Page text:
What won't be in the bill is a provision allowing bankruptcy judges to modify loan terms for primary residences, like people can for vacation homes and investment properties.

I'm fine with carving out a special bankruptcy exception for the standard 10% down 30 year fixed rate loan, but crazy "exotic" mortgages should go before the judge like everything else.


New housing starts were down 11.9%, to what I think is the lowest level since 1991.


It's a good thing we didn't leave Iraq and let a violent civil war break out.

BAGHDAD — A company of Iraqi soldiers abandoned their positions on Tuesday night in Sadr City, defying American soldiers who implored them to hold the line against Shiite militias.

The retreat left a crucial stretch of road on the front lines undefended for hours and led to a tense series of exchanges between American soldiers and about 50 Iraqi troops who were fleeing.


I just got up - what's the news?

Not Atrios

Tuesday, April 15, 2008


I'm going to sleep. Play amongst yourselves.

Know The Players

Roy Edroso guides you through the conservative blogosphere.

A Great Nation of Drunks

This Ivy League Ph. D earning liberal elitist has, on occasion, taken advantage of the common local PBR+shot for $2.50 special. Truly I am a man of the people!


The video.

Notable Quotables

"Maybe I am digging for the pony here." - John Sidney McCain, a little while ago on Hardball.

All Over The Place

I think it's fair to say that the polls are pretty much all over the place and we'll just have to wait for voters like me to actually vote. These are good for Obama. Others are good for Clinton, though perhaps not good enough for her to make substantial delegate gains.

What Fresh Hell

Had to, er, make a quick trip to the post office. What'd I miss?

Fresh Thread



John McCain's so awesome that when he proposes cutting gas prices by 18.4 cents/gallon by doing away with the federal gas tax temporarily this magically cuts the price of gas by 20%.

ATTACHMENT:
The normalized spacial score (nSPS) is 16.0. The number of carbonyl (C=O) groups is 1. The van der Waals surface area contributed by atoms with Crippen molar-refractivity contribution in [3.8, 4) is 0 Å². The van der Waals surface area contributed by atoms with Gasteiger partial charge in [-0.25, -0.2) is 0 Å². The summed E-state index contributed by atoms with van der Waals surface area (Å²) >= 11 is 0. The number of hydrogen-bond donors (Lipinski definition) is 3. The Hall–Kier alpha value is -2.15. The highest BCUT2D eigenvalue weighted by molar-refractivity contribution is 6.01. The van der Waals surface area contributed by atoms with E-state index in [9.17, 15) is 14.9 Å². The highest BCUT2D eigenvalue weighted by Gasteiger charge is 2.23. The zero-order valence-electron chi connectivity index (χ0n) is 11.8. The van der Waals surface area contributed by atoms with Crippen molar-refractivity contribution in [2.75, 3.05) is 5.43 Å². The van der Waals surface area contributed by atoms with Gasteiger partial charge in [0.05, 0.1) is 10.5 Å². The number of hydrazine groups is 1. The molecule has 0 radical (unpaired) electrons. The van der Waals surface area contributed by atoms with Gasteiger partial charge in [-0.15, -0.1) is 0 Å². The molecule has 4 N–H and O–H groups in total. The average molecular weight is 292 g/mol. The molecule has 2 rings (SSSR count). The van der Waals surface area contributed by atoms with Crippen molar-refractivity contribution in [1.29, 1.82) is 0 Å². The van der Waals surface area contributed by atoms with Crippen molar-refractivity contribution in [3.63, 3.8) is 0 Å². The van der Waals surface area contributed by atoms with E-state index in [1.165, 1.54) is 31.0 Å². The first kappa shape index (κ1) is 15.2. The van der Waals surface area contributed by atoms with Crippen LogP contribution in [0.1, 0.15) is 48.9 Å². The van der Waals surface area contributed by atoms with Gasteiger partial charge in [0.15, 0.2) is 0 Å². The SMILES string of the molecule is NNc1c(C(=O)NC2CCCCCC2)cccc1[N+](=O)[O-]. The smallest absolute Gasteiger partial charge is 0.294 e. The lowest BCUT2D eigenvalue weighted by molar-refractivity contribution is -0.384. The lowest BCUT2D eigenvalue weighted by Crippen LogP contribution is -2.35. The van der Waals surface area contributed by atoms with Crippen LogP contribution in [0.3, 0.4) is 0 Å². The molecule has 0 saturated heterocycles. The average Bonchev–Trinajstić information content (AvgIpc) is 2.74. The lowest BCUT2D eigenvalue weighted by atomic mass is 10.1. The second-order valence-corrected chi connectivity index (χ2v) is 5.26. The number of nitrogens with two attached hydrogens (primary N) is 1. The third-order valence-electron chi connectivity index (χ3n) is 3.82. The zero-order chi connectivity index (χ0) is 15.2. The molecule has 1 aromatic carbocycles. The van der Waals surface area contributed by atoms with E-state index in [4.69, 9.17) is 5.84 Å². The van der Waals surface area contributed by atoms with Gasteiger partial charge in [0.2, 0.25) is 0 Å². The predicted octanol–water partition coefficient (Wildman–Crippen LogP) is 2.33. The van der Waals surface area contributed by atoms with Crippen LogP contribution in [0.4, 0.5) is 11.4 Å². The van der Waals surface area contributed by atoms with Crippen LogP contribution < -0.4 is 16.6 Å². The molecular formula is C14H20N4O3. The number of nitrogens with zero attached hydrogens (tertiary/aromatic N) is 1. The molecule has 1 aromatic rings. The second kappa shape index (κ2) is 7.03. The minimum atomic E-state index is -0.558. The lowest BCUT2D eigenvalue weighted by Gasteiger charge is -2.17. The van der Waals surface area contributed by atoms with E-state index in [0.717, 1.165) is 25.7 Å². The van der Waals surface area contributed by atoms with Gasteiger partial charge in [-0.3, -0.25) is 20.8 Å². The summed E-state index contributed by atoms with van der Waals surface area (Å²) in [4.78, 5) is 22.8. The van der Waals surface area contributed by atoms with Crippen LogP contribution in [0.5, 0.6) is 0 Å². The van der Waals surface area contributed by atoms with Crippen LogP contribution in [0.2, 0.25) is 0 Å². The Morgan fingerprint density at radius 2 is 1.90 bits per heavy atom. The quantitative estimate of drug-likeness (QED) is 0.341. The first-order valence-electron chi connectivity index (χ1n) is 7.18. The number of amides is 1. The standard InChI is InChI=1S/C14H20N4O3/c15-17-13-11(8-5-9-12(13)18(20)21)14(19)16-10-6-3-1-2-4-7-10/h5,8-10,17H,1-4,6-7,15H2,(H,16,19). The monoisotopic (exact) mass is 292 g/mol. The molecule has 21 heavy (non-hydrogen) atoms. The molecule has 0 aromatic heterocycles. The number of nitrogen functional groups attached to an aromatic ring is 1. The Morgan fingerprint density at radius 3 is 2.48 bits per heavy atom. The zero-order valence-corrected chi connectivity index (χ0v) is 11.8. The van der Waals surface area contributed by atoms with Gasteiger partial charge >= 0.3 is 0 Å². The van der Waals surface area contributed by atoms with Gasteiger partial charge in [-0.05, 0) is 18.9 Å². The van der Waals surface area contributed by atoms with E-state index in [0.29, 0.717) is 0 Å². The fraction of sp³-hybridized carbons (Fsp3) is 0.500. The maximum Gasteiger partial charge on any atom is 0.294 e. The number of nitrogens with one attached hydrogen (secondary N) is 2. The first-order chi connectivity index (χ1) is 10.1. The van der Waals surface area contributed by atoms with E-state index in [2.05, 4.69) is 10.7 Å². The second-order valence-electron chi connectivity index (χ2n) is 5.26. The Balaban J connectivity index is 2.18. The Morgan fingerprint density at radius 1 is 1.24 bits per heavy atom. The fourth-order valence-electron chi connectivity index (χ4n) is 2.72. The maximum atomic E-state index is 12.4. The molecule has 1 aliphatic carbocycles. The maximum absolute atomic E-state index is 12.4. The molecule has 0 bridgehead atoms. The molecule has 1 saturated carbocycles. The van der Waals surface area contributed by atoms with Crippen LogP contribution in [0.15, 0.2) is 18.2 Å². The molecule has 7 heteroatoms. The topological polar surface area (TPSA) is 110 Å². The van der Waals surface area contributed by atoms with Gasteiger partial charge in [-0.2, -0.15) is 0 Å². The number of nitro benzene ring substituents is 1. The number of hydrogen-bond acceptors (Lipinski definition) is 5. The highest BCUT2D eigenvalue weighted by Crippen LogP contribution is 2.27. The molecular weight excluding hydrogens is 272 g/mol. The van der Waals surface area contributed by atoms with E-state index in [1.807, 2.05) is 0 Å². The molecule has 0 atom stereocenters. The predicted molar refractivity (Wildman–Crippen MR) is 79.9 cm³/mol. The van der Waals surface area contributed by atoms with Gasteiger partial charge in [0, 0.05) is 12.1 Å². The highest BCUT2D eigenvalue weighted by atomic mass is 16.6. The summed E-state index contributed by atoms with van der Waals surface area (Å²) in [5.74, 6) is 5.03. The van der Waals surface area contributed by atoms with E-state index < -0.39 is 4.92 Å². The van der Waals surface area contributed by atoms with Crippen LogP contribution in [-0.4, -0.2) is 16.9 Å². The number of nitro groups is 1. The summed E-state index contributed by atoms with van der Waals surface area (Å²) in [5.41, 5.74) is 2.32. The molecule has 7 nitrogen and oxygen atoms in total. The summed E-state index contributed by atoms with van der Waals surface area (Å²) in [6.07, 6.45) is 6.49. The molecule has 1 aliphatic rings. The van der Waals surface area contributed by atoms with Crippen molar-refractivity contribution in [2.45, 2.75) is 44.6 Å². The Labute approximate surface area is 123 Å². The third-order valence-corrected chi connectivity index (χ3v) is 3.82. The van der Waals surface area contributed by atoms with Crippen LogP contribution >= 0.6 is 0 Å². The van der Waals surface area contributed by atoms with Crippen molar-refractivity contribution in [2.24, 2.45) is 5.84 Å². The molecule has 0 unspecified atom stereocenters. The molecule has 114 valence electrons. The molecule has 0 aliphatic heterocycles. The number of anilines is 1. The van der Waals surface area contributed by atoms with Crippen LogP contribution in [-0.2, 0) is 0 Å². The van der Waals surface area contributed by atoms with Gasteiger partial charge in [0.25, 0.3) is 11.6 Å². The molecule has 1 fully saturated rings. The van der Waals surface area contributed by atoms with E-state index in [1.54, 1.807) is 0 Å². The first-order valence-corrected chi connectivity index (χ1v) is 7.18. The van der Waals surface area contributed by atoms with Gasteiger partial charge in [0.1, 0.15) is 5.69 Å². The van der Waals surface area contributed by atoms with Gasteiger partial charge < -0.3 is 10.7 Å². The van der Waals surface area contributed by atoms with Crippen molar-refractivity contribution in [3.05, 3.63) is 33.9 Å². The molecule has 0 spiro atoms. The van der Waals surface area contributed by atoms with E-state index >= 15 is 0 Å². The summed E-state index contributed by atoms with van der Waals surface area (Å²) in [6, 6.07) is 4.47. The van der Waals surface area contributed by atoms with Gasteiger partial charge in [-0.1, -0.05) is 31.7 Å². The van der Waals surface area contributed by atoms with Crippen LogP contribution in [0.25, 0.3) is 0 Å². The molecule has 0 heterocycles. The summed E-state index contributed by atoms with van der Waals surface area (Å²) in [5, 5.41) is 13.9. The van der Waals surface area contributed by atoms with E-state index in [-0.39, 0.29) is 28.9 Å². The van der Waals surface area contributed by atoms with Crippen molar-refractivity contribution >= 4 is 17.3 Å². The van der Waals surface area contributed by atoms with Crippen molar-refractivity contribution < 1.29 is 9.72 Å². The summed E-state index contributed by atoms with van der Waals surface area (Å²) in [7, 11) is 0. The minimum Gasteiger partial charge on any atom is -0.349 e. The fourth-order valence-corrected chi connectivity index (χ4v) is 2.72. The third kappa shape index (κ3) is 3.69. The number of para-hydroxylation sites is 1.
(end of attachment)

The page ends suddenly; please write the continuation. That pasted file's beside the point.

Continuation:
I'm still digesting the NYT Magazine profile of Chris Matthews. It's remarkable that it even exists as whatever its merits it's rare for members of the media attack their own like this. More than that, profile pieces of any kind are rarely this vicious. As our stupid discourse focuses on elitism this week, it's worth staring at this paragraph until your eyes bleed.

“I don’t think people look at me as the establishment, do you?” Matthews asked me. “Am I part of the winner’s circle in American life? I don’t think so.”

Annual salary: $5 million.


Of course we should build more trains. Any sizable population centers within 300 miles or so of each other should have a shiny fast train running between them.

Villlage Heresy

Stephen Roach writing about Greenspan:

Of course, squabbling over Alan Greenspan’s place in history is not going to get us out of this crisis. But vigorous debate about the past is absolutely essential if we are to avoid such a quagmire in the future.

But this is not how things work in the accountability free zone known as the Village. It's just a waste of time to look back and figure out what went wrong. Instead, we must turn to the people who screwed everything up and get their advice about how to fix things while studiously writing out of the picture anyone who was smart enough recognize the inevitable problems.

Our Stupid Discourse

It's depressing when I can't simply fault the media for it.

McCain's Base


So much for the liberal media.

John McCain and Barack Obama both appeared before the nation's newspaper editors yesterday. The putative Republican presidential nominee was given a box of doughnuts and a standing ovation. The likely Democratic nominee was likened to a terrorist.


It's really hard to see how the collapse of the housing bubble doesn't lead to serious pain due to a decline in construction and related jobs. Many of these are good blue collar jobs in an economy which doesn't have all that many good blue collar jobs due to the loss of the manufacturing base.

Sheets of uncovered insulation flap in the breeze from unfinished townhouse units in Allentown. Workers at a closed roofing plant near Quakertown are looking for new jobs. A manufacturer of construction trucks says sales are down. For more than a year, ''for sale'' signs have lingered in front yards across the Lehigh Valley.

Now, as the housing downturn lengthens here and nationally, other indications are that it's not just the real estate market that has slowed down. It's the economy. And it's not just people who need to sell their homes who are feeling the pain.